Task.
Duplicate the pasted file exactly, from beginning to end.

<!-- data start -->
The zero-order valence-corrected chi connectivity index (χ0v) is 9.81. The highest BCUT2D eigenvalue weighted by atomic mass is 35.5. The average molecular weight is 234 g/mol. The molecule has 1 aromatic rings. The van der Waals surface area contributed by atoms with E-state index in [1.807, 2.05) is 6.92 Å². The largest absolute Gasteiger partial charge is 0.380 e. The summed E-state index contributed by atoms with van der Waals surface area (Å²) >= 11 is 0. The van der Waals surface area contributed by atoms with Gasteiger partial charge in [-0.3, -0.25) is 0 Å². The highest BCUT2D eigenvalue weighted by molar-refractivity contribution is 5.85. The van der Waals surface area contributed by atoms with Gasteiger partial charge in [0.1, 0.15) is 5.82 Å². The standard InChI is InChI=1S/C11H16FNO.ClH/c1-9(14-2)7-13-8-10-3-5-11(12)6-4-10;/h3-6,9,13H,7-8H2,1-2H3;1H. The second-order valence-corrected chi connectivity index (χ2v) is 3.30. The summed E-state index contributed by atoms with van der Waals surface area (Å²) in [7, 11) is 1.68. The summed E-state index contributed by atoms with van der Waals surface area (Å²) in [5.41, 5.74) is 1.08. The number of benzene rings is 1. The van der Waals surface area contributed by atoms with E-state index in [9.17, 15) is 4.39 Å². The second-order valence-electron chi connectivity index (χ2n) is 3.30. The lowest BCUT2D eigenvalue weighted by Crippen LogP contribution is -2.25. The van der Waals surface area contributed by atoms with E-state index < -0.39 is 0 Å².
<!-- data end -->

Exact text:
The zero-order valence-corrected chi connectivity index (χ0v) is 9.81. The highest BCUT2D eigenvalue weighted by atomic mass is 35.5. The average molecular weight is 234 g/mol. The molecule has 1 aromatic rings. The van der Waals surface area contributed by atoms with E-state index in [1.807, 2.05) is 6.92 Å². The largest absolute Gasteiger partial charge is 0.380 e. The summed E-state index contributed by atoms with van der Waals surface area (Å²) >= 11 is 0. The van der Waals surface area contributed by atoms with Gasteiger partial charge in [-0.3, -0.25) is 0 Å². The highest BCUT2D eigenvalue weighted by molar-refractivity contribution is 5.85. The van der Waals surface area contributed by atoms with Gasteiger partial charge in [0.1, 0.15) is 5.82 Å². The standard InChI is InChI=1S/C11H16FNO.ClH/c1-9(14-2)7-13-8-10-3-5-11(12)6-4-10;/h3-6,9,13H,7-8H2,1-2H3;1H. The second-order valence-corrected chi connectivity index (χ2v) is 3.30. The summed E-state index contributed by atoms with van der Waals surface area (Å²) in [7, 11) is 1.68. The summed E-state index contributed by atoms with van der Waals surface area (Å²) in [5.41, 5.74) is 1.08. The number of benzene rings is 1. The van der Waals surface area contributed by atoms with E-state index in [9.17, 15) is 4.39 Å². The second-order valence-electron chi connectivity index (χ2n) is 3.30. The lowest BCUT2D eigenvalue weighted by Crippen LogP contribution is -2.25. The van der Waals surface area contributed by atoms with E-state index < -0.39 is 0 Å².